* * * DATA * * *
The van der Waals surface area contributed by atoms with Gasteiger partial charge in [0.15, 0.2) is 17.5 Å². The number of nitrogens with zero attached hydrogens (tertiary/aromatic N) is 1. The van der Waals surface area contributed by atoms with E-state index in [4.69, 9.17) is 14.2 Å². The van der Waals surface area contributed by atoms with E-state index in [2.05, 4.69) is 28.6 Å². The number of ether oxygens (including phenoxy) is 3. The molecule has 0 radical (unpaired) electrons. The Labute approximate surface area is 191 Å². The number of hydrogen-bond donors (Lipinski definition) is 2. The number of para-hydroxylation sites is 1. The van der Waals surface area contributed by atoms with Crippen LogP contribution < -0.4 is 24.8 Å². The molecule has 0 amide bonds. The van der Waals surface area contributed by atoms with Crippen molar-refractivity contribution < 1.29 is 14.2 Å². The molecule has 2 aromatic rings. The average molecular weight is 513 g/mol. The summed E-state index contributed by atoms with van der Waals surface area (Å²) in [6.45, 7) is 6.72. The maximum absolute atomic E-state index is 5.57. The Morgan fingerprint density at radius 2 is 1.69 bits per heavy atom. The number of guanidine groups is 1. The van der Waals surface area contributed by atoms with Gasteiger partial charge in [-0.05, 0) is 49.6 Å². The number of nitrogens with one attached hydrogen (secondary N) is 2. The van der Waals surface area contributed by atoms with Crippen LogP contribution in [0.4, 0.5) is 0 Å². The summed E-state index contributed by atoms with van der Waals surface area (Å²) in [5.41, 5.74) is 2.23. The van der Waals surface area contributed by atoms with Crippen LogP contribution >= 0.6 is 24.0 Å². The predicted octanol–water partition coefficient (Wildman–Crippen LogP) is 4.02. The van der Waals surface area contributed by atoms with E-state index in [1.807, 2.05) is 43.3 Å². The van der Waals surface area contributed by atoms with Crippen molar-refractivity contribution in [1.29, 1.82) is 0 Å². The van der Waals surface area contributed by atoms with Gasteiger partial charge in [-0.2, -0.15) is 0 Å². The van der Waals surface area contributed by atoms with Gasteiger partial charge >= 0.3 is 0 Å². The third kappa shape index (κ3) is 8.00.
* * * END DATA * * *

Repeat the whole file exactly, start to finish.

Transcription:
The van der Waals surface area contributed by atoms with Gasteiger partial charge in [0.15, 0.2) is 17.5 Å². The number of nitrogens with zero attached hydrogens (tertiary/aromatic N) is 1. The van der Waals surface area contributed by atoms with E-state index in [4.69, 9.17) is 14.2 Å². The van der Waals surface area contributed by atoms with E-state index in [2.05, 4.69) is 28.6 Å². The number of ether oxygens (including phenoxy) is 3. The molecule has 0 radical (unpaired) electrons. The Labute approximate surface area is 191 Å². The number of hydrogen-bond donors (Lipinski definition) is 2. The number of para-hydroxylation sites is 1. The van der Waals surface area contributed by atoms with Crippen LogP contribution < -0.4 is 24.8 Å². The molecule has 0 amide bonds. The van der Waals surface area contributed by atoms with Crippen molar-refractivity contribution < 1.29 is 14.2 Å². The molecule has 2 aromatic rings. The average molecular weight is 513 g/mol. The summed E-state index contributed by atoms with van der Waals surface area (Å²) in [6.45, 7) is 6.72. The maximum absolute atomic E-state index is 5.57. The Morgan fingerprint density at radius 2 is 1.69 bits per heavy atom. The number of guanidine groups is 1. The van der Waals surface area contributed by atoms with Gasteiger partial charge in [-0.05, 0) is 49.6 Å². The number of nitrogens with one attached hydrogen (secondary N) is 2. The van der Waals surface area contributed by atoms with Crippen LogP contribution in [0.4, 0.5) is 0 Å². The summed E-state index contributed by atoms with van der Waals surface area (Å²) in [5.41, 5.74) is 2.23. The van der Waals surface area contributed by atoms with Crippen LogP contribution >= 0.6 is 24.0 Å². The predicted octanol–water partition coefficient (Wildman–Crippen LogP) is 4.02. The van der Waals surface area contributed by atoms with E-state index in [1.807, 2.05) is 43.3 Å². The van der Waals surface area contributed by atoms with Crippen molar-refractivity contribution in [1.29, 1.82) is 0 Å². The van der Waals surface area contributed by atoms with Gasteiger partial charge in [-0.2, -0.15) is 0 Å². The van der Waals surface area contributed by atoms with Gasteiger partial charge >= 0.3 is 0 Å². The third kappa shape index (κ3) is 8.00.